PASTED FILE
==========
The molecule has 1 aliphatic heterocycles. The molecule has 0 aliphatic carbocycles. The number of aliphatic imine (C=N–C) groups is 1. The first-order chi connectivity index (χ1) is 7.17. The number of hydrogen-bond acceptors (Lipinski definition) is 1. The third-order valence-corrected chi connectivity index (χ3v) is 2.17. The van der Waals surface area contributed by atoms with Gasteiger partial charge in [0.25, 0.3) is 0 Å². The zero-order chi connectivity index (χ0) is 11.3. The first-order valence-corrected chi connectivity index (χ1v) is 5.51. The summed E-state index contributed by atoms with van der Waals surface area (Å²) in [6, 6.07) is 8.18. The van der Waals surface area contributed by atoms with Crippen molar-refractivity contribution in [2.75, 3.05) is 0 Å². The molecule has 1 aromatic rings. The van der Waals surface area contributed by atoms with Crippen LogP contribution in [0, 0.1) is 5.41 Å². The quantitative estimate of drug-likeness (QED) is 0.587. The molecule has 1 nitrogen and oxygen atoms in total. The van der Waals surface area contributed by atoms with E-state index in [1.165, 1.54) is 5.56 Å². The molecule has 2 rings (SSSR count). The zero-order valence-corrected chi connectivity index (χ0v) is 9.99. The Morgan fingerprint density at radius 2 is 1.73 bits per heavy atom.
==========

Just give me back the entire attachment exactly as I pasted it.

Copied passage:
The molecule has 1 aliphatic heterocycles. The molecule has 0 aliphatic carbocycles. The number of aliphatic imine (C=N–C) groups is 1. The first-order chi connectivity index (χ1) is 7.17. The number of hydrogen-bond acceptors (Lipinski definition) is 1. The third-order valence-corrected chi connectivity index (χ3v) is 2.17. The van der Waals surface area contributed by atoms with Gasteiger partial charge in [0.25, 0.3) is 0 Å². The zero-order chi connectivity index (χ0) is 11.3. The first-order valence-corrected chi connectivity index (χ1v) is 5.51. The summed E-state index contributed by atoms with van der Waals surface area (Å²) in [6, 6.07) is 8.18. The van der Waals surface area contributed by atoms with Crippen molar-refractivity contribution in [2.75, 3.05) is 0 Å². The molecule has 1 aromatic rings. The van der Waals surface area contributed by atoms with Crippen LogP contribution in [0, 0.1) is 5.41 Å². The quantitative estimate of drug-likeness (QED) is 0.587. The molecule has 1 nitrogen and oxygen atoms in total. The van der Waals surface area contributed by atoms with E-state index in [1.165, 1.54) is 5.56 Å². The molecule has 2 rings (SSSR count). The zero-order valence-corrected chi connectivity index (χ0v) is 9.99. The Morgan fingerprint density at radius 2 is 1.73 bits per heavy atom.